Thursday, November 24, 2011

Being Raised with Turkeys!

No I'm not talking about siblings.....By the time I was born, mom and dad had settled down and lived on the farm that was owned by Dad's employer.  It was a turkey farm.  Live was simpler back then and our great big trip was usually to town once a week.  Town was 30 minutes away and not large by any standards but mom would pile us kids in with the laundry and we would do grocery shopping and laundry once a week.  That, however, is another memory. This one is about Turkeys.

Mom told me later that dad's employer (Howard Kaufman from the Ho-Ka turkey farm) always said if they needed the food go ahead and take one of the turkeys.  They had enough and he didn't want his employees and their families to starve.  That was generous offer but mom never wanted to do that...until one day when she didn't have a choice.

There were some turkeys that were housed in the barns on the farm and it was our responsibility to notify the office if they ever got out and we couldn't herd them back.  They did get out occasionally but it usually was pretty easy to get them back in their pens.  One day however we had to make "THE CALL".  Not only did the turkeys get out (just overwhelming numbers all pushing on the wire fence at the same time) but they (gasp) were headed towards moms flower and vegetable garden. 

Mom grabbed up a broom to try and shoo back the turkeys but it didn't work this time.  She dropped the broom and yelled at us girls to call the main office and take the dog to try and round up the turkeys.  Her plan might have worked except for a couple of things.

1)  Us girls were still young.  I was only in second or third grade at the time and my sister was four years older than myself but not a large person. 

2)  Our dog at that time was a standard size poodle (dom't ask).  The size of the poodle was good to herd the turkeys back except the dog didn't know how to herd.  It *did* know however how to run around the house and bark.  it did that quite well. 

Patti (my sister) told me to call the Office (which I could do) and she'd get the dog.  Patti went to clip the dog (can't even remember his name) to the leash but she didn't get it clipped right and it was more of the dog was dragging Patti all around while it was having fun chasing turkeys.  Patti lost her grip on the leash and she went own freeing up the poodle to have fun with his new playmates.  The turkeys didn't want to play with the poodle though so they ran (what fun for the poodle).  Mom, I'm sure, was about to pull her hair out.  She finally told Patti and I to just get the dog and tie him back up.  Pat went one direction and I went another and the dog picked my direction to come towards.  Gulp!  Let's just say (since I am writing this) that I went down and the dog went over me. 

Eventually the dog DID get caught (not sure who did it) and we turned just in time to see our normally calm mother get extremely mad at the turkey who had DARED trample through her garden!  Somewhere she had picked up a board (dad liked to work with wood) and must have forgotten (so she said) that it was in her hand.  As she waved her hands trying to get the turkey out of the garden she heard a THUNK!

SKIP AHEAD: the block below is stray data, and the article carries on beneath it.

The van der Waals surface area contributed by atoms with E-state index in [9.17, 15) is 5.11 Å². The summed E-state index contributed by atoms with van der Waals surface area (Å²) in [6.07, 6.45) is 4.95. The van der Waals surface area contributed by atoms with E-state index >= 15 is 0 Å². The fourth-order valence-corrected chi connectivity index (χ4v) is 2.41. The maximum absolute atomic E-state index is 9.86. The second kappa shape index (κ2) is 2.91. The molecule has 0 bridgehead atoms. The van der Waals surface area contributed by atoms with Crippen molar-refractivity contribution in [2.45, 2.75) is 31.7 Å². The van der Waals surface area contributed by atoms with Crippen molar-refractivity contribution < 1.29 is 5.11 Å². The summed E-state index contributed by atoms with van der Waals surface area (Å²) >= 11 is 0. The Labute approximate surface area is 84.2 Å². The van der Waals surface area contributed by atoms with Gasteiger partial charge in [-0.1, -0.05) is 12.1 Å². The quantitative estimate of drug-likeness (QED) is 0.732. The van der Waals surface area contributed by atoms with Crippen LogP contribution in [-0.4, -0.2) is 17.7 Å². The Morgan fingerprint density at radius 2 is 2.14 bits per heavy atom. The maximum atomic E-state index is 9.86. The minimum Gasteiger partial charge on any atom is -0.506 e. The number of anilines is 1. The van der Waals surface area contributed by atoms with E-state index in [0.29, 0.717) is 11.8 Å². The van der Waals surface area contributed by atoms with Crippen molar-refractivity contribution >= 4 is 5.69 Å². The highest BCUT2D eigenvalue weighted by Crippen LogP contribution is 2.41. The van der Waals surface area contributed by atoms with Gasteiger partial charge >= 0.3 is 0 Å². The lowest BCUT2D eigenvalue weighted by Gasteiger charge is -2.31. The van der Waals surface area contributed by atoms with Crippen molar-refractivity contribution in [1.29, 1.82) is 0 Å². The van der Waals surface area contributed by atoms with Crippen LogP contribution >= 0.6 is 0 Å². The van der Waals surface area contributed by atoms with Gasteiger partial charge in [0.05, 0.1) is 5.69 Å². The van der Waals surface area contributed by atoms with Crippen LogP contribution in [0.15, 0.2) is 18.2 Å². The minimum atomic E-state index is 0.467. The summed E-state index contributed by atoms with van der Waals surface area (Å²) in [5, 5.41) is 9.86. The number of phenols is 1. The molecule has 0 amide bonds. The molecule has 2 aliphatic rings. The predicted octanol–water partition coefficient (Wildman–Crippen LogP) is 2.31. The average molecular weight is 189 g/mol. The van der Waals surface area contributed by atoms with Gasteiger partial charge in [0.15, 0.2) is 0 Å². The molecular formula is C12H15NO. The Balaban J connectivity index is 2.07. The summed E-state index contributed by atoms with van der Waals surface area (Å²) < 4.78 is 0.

She looked down and finally saw that she had the board in her hand but more importantly saw that she had hit the turkey with the board.  The THUNK was the turkey going down for the count.  The forever count!  She had broken his neck I guess.  Mom was afraid that Dad would get fired (she wasn't thinking that Kaufman said it would be ok) so she had to hide the evidence...and quickly.  She could see the farm hands coming down the main road and almost at our long drive way.  She pulled and pulled on the turkey, stretching its neck out as she tugged.  Finally the rest of the body followed.  Patti and I never knew that the neck could stretch that far and we practiced for weeks trying to get our necks to stretch more.

Mom finally yelled at us to get the door as she slowly pulled the dead turkey into the house and down the basement steps.  Thump!  Thump!  Thump!  all the way down the steps.  She quickly got out the washtub and put the turkey in it and ran upstairs to put the hot water over.  Guess what we were having for dinner that night!  The rest of the day was spent with Patti and I running hot water from the kitchen down to mom in the basement who had to pluck the feathers out and gut the turkey before she could cook it.  That part wasn't fun so I didn't keep it my memories.

I do remember mom saying she never told dad (although I think he suspected) what had happened until one Christmas when at the work holiday party mom finally fessed up.  Mr. Kaufman had given all the ladies pewter turkey earrings and when mom saw them she started to cry and confess her terrible deed.  Mom said that Mr. Kaufman laughed so hard he almost fell out of his chair and finally reminded her that he said we could have a turkey every once in awhile if we needed it.  I guess mom didn't think she needed it so it was murder.  Perhaps later she could claim self defense.  She was guarding her flowers and vegetables.  LOL.

So when you eat your turkeys today (if you do) remember all the people who had to prepare that turkey before you got it.  From the farm workers to the cook. 

Thank you one and all.  Next month might be the memory of the Xmas party from the farms.  Mr. Kaufman always gave good presents....even if we had to dress up.

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